• How Long Does Dental Bonding Last?

    How Long Does Dental Bonding Last?

    Dental bonding is a form of restorative dentistry that can help repair slightly chipped, crooked, or discolored teeth. Some people also choose dental bonding to lengthen side or front teet,  or repair gaps between teeth.

    During the process of dental bonding, your dentist will place a white or tooth-colored composite resin material onto your tooth and bond it to the tooth with high-intensity light, thus improving the appearance of your smile. Since the composite material comes in various shades of white, your dentist should be able to ensure the bonding matches the color of your teeth very closely.

    Benefits & Drawbacks of Dental Bonding

    Since the dental bonding procedure is fairly simple, it is also less expensive and less time consuming than other restorative options, like porcelain veneers or crowns. When you go to your dentist for dental bonding, you should be able to get it done in one visit in 30 to 60 minutes.

    However, dental bonding is also more fragile than some other options, since the filling can more easily chip or get discolored than veneers. 

    How Long Does Bonding Last on Teeth?

    How long tooth bonding lasts on teeth depends on a few factors, including bonding material, bonding application, and dental hygiene and habits. 

    Because of that, you can expect your dental bonding to last anywhere from three to ten years, although how long bonding lasts longer with good oral hygiene, including brushing and flossing regularly. Though any chipping or discoloration of your dental bonding can usually be repaired easily in one visit, you’ll want to do your best to maintain your dental bonding to avoid too many extra visits.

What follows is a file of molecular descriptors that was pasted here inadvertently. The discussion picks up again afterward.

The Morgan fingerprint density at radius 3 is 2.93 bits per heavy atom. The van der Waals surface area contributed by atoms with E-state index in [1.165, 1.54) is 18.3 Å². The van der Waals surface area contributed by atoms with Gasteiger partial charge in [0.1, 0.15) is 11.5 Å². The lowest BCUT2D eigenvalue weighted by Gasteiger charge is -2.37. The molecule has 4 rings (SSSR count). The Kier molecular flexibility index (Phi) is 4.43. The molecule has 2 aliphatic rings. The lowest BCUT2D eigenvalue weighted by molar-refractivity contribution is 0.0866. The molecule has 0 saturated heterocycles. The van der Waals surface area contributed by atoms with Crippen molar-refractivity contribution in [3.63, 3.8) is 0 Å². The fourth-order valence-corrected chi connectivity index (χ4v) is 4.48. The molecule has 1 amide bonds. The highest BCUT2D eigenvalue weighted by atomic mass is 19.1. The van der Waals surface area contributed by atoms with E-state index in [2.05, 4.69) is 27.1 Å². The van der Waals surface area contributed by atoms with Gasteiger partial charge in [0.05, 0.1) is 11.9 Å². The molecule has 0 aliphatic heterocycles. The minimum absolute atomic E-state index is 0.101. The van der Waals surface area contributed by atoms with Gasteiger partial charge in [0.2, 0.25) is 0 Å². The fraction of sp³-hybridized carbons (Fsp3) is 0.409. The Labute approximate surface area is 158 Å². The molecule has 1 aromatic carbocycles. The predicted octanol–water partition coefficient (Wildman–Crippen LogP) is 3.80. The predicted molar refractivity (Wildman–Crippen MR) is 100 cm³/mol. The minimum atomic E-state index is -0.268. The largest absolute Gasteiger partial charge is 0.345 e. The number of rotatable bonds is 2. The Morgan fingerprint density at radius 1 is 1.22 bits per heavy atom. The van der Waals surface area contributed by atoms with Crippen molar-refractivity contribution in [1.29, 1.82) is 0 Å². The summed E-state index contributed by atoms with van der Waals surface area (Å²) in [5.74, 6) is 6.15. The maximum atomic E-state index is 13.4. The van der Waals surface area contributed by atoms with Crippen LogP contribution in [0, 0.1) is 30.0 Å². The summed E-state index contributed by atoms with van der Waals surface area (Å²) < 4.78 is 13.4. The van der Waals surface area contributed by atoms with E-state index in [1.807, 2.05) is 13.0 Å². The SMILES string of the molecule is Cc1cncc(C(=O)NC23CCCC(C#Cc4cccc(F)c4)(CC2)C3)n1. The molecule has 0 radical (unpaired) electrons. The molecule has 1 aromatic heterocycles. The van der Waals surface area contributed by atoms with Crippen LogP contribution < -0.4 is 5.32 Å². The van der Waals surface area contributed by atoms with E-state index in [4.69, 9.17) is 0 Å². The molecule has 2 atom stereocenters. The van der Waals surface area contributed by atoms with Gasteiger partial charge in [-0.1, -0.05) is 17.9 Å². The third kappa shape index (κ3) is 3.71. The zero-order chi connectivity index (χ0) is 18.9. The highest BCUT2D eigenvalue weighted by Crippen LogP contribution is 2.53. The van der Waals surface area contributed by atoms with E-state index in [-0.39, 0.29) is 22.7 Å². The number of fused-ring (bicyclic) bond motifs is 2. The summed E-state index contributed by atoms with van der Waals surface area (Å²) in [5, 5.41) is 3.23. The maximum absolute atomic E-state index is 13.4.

Bonding Material

    The type of composite resin used might make a difference in the lifespan of your dental bonding. However, in general, composite resin is not as durable or resilient as natural teeth. 

    If you want a more permanent solution, you might want to consider porcelain veneers or another cosmetic dental procedure. These types of solutions cost more money, but they last a lot longer than dental bonding.


    Your dental bonding could last longer or need repair more quickly depending on where and how your dentist applies it.

    The health and stamina of your teeth that received bonding, how much bonding needed to be done, and what issue the bonding was meant to fix all play a role in how long the bonding lasts.

    Still, the most important factor in the longevity of your dental bonding is the way you take care of your teeth.

    Lifestyle & Behaviors

    The longevity of your dental bonding depends mostly on your dental hygiene, behaviors, and lifestyle. 

    You can avoid damaging the bonded material from chipping, for example, by avoiding habits like biting fingernails, chewing on ice, opening packages with your teeth, or chewing on pens. These habits could chip your dental bonds, and if you notice any cracked or sharp edges, you should see your dentist as soon as possible.

    Other habits that can shorten the lifespan of your bonded teeth include:

    • Biting down hard when you eat
    • Grinding your teeth
    • Smoking
    • Drinking a lot of coffee and/or red wine. 


    Biting down too hard or grinding your teeth can chip the bonding, and smoking and drinking dark beverages like red wine and coffee can cause your dental bondings to stain sooner than you’d like.

    Other than avoiding these habits, you should also maintain good dental hygiene. You don’t necessarily need to follow any special steps, but follow the same dental hygiene your dentist recommends for regular care. 

    • Brush your teeth at least twice every day
    • Floss at least once a day
    • Rinse your mouth with antiseptic mouthwash at least once a day
    • Make sure to schedule regular dental check-ups and cleanings with your dentist (usually about every six months unless your dentist indicates otherwise)


    So, before you get tooth bonding, make sure it’s the right option for you. Your dentist will talk through the process with you and discuss your goals to see if dental bonding will be the best choice, or if you might want a more permanent restorative solution.


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